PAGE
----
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Volume 24, Number 8—August 2018

Visceral Leishmaniasis in Traveler to Guyana Caused by Leishmania siamensis, London, UK

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To the Editor: In a case report of visceral leishmaniasis in a traveler returning from Guyana, Polley et al. identified Leishmania siamensis as the causative agent (1). However, we believe that the parasite responsible for this infection has been misidentified. Classification of parasites formerly identified as L. siamensis has recently been revisited (2) after description of a new species (L. martiniquensis) from the West Indies (3). All previously described L. siamensis strains, except 1, are now reported as L. martiniquensis. Their rDNA internal transcribed spacer 1 sequences are still deposited in GenBank under the name L. siamensis. The exception, reported from Thailand (GenBank accession no. JX195640), is the only known L. siamensis sample to date.

New analysis of Leishmania (Mundinia) sequences available in GenBank and of L. infantum showed no variability in L. martiniquensis, including the sequence (GenBank accession no. LT577674) reported by Polley et al. (1), and sequence divergence when compared with L. siamensis (32.4%), a Leishmania sp. from Ghana (32.3%) (4), L. enrietti (30.6%), and L. infantum (43.6%). L. martiniquensis has been reported worldwide (Florida, West Indies, central Europe, and Southeast Asia). However, L. siamensis has been reported only once (in Thailand).

If one considers possible quiescence of the parasite, and that the patient was from Guyana, migrated to the United Kingdom in 1967, and had a relevant travel history, including visits to France (2003), Ghana (2005), Caribbean Grenada (2012), and Guyana (2012 and 2013), the geographic origin of this infection is unknown. Moreover, the mode of transmission of L. martiniquensis is not yet clearly defined. In contrast to the report of Polley et al. (1), although the genus Sergentomyia could play a role in some foci of leishmaniasis, it has never been recorded in the Americas (5).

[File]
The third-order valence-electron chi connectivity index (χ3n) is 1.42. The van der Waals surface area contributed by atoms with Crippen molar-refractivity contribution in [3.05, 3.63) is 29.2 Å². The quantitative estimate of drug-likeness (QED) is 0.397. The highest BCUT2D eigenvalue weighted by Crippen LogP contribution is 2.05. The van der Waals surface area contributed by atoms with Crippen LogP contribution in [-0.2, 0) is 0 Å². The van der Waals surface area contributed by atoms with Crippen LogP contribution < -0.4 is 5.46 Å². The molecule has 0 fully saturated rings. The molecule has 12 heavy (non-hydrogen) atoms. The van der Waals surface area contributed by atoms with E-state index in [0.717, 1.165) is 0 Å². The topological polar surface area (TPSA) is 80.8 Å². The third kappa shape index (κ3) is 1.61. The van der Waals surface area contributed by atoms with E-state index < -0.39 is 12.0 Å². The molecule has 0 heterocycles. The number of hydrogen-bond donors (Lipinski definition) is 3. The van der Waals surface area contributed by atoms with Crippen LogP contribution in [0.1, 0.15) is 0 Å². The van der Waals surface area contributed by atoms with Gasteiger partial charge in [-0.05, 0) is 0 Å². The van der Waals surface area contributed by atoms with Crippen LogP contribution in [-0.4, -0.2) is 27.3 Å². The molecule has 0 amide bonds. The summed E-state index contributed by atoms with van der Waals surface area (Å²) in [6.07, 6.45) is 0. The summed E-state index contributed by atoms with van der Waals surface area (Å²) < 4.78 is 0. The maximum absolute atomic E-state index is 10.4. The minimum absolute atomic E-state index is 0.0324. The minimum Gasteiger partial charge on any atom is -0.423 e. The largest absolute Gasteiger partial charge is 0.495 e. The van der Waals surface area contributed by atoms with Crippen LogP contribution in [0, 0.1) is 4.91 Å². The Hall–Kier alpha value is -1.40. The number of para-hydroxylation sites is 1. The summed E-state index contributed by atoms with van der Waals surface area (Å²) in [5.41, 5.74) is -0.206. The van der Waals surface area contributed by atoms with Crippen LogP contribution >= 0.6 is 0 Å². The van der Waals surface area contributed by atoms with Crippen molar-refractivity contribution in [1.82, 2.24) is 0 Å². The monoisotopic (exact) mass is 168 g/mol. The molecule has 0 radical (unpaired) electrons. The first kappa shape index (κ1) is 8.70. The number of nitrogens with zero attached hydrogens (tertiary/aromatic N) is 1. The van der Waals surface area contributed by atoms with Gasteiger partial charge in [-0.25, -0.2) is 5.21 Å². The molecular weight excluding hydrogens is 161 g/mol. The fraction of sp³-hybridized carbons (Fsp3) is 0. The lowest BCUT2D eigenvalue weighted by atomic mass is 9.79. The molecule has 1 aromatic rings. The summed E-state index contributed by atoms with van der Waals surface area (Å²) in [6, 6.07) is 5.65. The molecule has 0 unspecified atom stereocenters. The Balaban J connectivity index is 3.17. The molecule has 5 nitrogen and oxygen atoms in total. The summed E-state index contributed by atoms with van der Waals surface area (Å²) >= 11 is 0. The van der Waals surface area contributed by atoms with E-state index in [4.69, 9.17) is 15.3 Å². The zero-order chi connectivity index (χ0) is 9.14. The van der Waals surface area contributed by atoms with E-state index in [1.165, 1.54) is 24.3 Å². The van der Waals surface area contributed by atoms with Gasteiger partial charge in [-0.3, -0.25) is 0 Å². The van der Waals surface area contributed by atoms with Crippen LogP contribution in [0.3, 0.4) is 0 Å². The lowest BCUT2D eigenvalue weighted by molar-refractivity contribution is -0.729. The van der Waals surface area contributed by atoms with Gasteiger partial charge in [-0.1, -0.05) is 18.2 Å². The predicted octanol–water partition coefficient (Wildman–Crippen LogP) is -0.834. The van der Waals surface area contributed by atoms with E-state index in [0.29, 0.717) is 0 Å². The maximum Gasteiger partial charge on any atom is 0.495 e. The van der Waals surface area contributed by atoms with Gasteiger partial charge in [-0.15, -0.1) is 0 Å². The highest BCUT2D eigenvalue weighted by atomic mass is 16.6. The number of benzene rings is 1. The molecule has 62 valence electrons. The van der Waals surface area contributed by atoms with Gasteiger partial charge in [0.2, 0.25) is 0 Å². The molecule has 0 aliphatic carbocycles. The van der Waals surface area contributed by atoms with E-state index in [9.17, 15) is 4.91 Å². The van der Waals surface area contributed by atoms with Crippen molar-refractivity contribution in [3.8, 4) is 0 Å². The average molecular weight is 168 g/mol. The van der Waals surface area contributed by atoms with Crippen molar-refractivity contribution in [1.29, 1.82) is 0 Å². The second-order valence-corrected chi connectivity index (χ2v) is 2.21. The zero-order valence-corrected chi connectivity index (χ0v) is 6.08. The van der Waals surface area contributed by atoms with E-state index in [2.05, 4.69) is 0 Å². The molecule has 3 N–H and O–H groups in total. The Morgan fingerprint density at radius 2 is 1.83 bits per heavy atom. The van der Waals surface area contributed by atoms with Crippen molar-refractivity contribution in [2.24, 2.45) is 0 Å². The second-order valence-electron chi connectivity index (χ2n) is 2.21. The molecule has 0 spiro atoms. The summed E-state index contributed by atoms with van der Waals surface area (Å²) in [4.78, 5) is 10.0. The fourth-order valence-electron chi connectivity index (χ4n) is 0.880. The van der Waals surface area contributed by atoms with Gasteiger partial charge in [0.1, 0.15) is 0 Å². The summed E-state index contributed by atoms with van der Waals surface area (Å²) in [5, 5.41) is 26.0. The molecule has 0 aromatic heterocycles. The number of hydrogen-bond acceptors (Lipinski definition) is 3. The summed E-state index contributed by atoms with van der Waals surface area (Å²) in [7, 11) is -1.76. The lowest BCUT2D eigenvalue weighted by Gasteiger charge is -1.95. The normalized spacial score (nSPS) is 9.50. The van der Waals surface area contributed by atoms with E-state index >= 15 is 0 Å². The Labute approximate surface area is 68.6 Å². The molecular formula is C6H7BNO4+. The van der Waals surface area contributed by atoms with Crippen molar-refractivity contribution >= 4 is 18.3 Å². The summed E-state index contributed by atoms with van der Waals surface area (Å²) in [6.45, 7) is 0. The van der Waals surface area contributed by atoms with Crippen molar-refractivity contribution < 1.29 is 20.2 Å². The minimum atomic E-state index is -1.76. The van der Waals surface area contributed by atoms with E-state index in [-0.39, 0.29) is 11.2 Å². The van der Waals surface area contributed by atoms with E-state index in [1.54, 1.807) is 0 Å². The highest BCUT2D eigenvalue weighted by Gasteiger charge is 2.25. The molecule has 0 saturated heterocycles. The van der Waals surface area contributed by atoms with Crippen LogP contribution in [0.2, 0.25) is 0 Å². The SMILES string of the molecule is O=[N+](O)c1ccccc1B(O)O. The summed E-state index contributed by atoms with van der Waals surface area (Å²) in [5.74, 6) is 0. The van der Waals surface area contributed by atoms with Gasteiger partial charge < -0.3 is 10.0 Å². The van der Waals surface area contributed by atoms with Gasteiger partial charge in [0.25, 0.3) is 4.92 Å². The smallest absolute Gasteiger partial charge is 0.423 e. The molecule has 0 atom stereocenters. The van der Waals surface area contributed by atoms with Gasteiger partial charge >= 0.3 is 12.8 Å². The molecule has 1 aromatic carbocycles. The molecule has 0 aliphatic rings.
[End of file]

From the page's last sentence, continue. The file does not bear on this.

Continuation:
Jérôme DepaquitComments to Author , Matthieu L. Kaltenbach, and Frédérick Gay
Author affiliations: Reims Champagne-Ardenne University, Rheims, France (J. Depaquit, M.L. Kaltenbach); Maison Blanche Hospital, Reims (J. Depaquit); Pitié-Salpêtrière Hospital, Paris, France (F. Gay); Sorbonne University, Paris (F. Gay)



  1. Polley  SD, Watson  J, Chiodini  PL, Lockwood  DNJ. Visceral leishmaniasis in traveler to Guyana caused by Leishmania siamensis, London, UK. Emerg Infect Dis. 2018;24:1556. DOIPubMed
  2. Leelayoova  S, Siripattanapipong  S, Manomat  J, Piyaraj  P, Tan-Ariya  P, Bualert  L, et al. Leishmaniasis in Thailand: a review of causative agents and situations. Am J Trop Med Hyg. 2017;96:53442.PubMed
  3. Desbois  N, Pratlong  F, Quist  D, Dedet  JP. Leishmania (Leishmania) martiniquensis n. sp. (Kinetoplastida: Trypanosomatidae), description of the parasite responsible for cutaneous leishmaniasis in Martinique Island (French West Indies). Parasite. 2014;21:12. DOIPubMed
  4. Kwakye-Nuako  G, Mosore  MT, Duplessis  C, Bates  MD, Puplampu  N, Mensah-Attipoe  I, et al. First isolation of a new species of Leishmania responsible for human cutaneous leishmaniasis in Ghana and classification in the Leishmania enriettii complex. Int J Parasitol. 2015;45:67984. DOIPubMed
  5. Maia  C, Depaquit  J. Can Sergentomyia (Diptera, Psychodidae) play a role in the transmission of mammal-infecting Leishmania? Parasite. 2016;23:55. DOIPubMed


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DOI: 10.3201/eid2408.172147

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Table of Contents – Volume 24, Number 8—August 2018


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Jérôme Depaquit, Faculte de Pharmacie, Parasitology, 51 Rue Cognacq-Jay, Rheims 51100, France

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